It’s been a while since I last updated you guys about my experience in the US, my first story was published quite a long time ago. A lot of stuff happened in 3 months and I chose to compile everything in a single place rather than publishing multiple stories.
In this text I will mostly talk about my professional development and not about cultural changes and how it impacted my personality. Don’t take me wrong, I believe the latest is important as the first.
If you have read my last story, rather than stick with the assigned project, I proposed to my supervisor (which happens to be the IT Director of the company) different methodologies and software tools that I believed could help ship faster, better software and delete communication barriers. Fortunately, after several meetings with the whole IT team (which was not easy due to the fact that we are distributed across 2 cities) we all agreed that my early proposals could indeed benefit us. We then started to slowly adopt the proposed methodologies.
“It is better to take many small steps in the right direction than to make a great leap forward only to stumble backward”— Chinese proverb
My early proposal raised awareness on things to improve among the team and that’s the thing I’m really proud to contribute.
Embracing opportunities & networking
The biggest reasons why I accepted my internship were the chance to meet smart and interesting people in my field of work that I could not meet hadn’t I left Portugal and the broad opportunities it could give me. Since the first day I arrived I worked really hard in regards to this matter.
“There are no shortcuts to any place worth going” — Beverly Sills
The opportunities started appearing and I was getting contacted by people that had business ideas but lacked the technical expertise to implement them, along with a few job offers. One of the people I met was Rob, an experienced guy that had successfully created a profitable business in the past. His passion for creating things, allied with the experience he had, made him quit MIT Business School before he even started and use the money he saved to risk on making some business ideas he had come true. I immediately noticed how like-minded we were.
Fast forward a few weeks, I’ve worked with Rob on some ideas. We applied to the NYC WeWork Creator Awards and pitched our idea: GoShortForm. We didn’t make it to the finals despite having schools interested in our product.
Although Rob knew I was leaving the US he promptly asked if I had interest to work for him in his next ideas. This meant a lot to me. Rob recognized that I’m dedicated, passionate about what I do and I can give him a valuable offer.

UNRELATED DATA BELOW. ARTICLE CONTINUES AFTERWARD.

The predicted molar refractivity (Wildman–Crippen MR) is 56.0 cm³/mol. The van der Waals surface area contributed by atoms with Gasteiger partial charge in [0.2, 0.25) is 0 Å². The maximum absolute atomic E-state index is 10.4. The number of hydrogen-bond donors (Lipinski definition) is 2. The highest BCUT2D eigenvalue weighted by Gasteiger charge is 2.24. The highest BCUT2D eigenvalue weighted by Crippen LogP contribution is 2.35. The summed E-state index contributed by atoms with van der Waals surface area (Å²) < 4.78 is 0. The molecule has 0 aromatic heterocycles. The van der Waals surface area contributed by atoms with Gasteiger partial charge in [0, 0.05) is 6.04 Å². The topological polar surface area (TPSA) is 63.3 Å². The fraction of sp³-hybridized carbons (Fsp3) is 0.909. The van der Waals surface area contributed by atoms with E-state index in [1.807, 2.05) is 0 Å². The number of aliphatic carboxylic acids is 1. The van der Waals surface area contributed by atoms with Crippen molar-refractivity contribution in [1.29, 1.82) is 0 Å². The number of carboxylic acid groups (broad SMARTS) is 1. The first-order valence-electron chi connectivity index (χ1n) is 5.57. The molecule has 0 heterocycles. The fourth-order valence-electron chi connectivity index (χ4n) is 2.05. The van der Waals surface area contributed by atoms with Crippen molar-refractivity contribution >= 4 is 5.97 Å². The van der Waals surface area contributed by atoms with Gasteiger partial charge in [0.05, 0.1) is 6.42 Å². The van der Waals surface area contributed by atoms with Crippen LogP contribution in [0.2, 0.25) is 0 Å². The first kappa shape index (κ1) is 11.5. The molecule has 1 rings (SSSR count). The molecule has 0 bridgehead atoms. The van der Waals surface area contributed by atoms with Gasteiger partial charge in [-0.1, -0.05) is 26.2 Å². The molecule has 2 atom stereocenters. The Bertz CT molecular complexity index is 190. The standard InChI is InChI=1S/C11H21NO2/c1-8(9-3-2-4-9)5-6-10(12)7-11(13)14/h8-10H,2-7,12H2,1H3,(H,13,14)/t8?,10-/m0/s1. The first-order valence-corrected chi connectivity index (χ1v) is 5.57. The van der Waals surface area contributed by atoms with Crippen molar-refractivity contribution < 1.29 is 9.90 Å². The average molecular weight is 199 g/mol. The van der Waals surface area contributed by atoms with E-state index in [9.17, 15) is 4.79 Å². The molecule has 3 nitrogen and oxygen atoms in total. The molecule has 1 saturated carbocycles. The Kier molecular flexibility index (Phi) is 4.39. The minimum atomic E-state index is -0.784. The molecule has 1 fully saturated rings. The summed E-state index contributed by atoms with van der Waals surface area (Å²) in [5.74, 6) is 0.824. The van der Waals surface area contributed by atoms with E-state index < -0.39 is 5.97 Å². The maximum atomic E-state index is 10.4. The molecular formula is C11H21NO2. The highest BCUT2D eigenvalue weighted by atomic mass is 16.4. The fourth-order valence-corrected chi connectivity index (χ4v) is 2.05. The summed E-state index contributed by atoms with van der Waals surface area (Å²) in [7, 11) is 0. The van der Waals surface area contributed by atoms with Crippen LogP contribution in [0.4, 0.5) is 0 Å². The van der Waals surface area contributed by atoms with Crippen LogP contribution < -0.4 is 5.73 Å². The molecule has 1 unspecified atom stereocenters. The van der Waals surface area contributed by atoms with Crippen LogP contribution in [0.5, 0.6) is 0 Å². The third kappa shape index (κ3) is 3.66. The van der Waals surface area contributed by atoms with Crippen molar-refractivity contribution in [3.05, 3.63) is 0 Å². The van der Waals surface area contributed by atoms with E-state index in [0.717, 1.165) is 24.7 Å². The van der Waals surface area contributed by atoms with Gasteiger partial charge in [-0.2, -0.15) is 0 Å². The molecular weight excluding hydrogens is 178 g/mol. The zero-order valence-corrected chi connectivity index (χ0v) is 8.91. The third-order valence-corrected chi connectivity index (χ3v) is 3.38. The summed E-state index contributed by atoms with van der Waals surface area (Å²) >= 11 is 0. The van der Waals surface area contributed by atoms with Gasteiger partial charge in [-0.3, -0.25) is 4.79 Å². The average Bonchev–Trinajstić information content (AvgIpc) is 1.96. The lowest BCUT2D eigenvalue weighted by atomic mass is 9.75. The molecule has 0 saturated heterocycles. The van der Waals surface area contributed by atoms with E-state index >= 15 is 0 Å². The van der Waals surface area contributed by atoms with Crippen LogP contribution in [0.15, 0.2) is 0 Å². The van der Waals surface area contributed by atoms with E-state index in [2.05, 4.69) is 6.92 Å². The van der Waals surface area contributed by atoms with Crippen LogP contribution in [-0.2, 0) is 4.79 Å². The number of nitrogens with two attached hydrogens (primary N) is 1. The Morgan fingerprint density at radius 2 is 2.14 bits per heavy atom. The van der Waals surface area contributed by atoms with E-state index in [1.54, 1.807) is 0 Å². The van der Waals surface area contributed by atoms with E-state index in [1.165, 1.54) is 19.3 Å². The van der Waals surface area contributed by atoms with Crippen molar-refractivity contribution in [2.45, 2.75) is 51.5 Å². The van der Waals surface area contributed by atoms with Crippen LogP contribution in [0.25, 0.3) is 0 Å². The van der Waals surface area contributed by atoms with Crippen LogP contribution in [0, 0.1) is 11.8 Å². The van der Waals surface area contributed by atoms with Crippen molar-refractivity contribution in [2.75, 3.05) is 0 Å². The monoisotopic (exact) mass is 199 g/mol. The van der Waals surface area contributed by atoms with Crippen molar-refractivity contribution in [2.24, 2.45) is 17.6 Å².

Back in Portugal, my Master thesis supervisors knew I was going to the US. With that in mind, they suggested that I submit my paper to a conference that was happening in the US. After all, it was a good opportunity to show what was being done at the University of Porto. We submitted the paper to The IEEE BIBM 2017, which refers itself as “the premier research conference in bioinformatics and biomedicine”.
This paper was the result of my Master’s degree thesis, and as of such I was honestly not expecting it to be accepted. Most of the papers submitted to this conference came as result of an ongoing or finished PhD. In fact, the acceptance rate was only 19.6%. Months later, I was flying to Kansas City to present my work which was a great experience.
While I was in the US I started to get involved in a Bitcoin related open-source project called Zap. The core team is currently comprised by 4 people - the creator Jack, me and 2 designers that run Masen.io. The project got very popular among the crypto community and even got featured live on BloombergTV. I also did a fun cryptocurrency related project with Masen.io called CryptoGift which achieved some success.
As a result of this media exposure, a lot of professional opportunities started to arrive in my mailbox every day.
Finally, I embraced the challenge proposed by Masen.io and happily joined the team as Head of Development. Today I’m happy. When you are doing what you like the most while being surrounded with open minded people you can’t really call it work.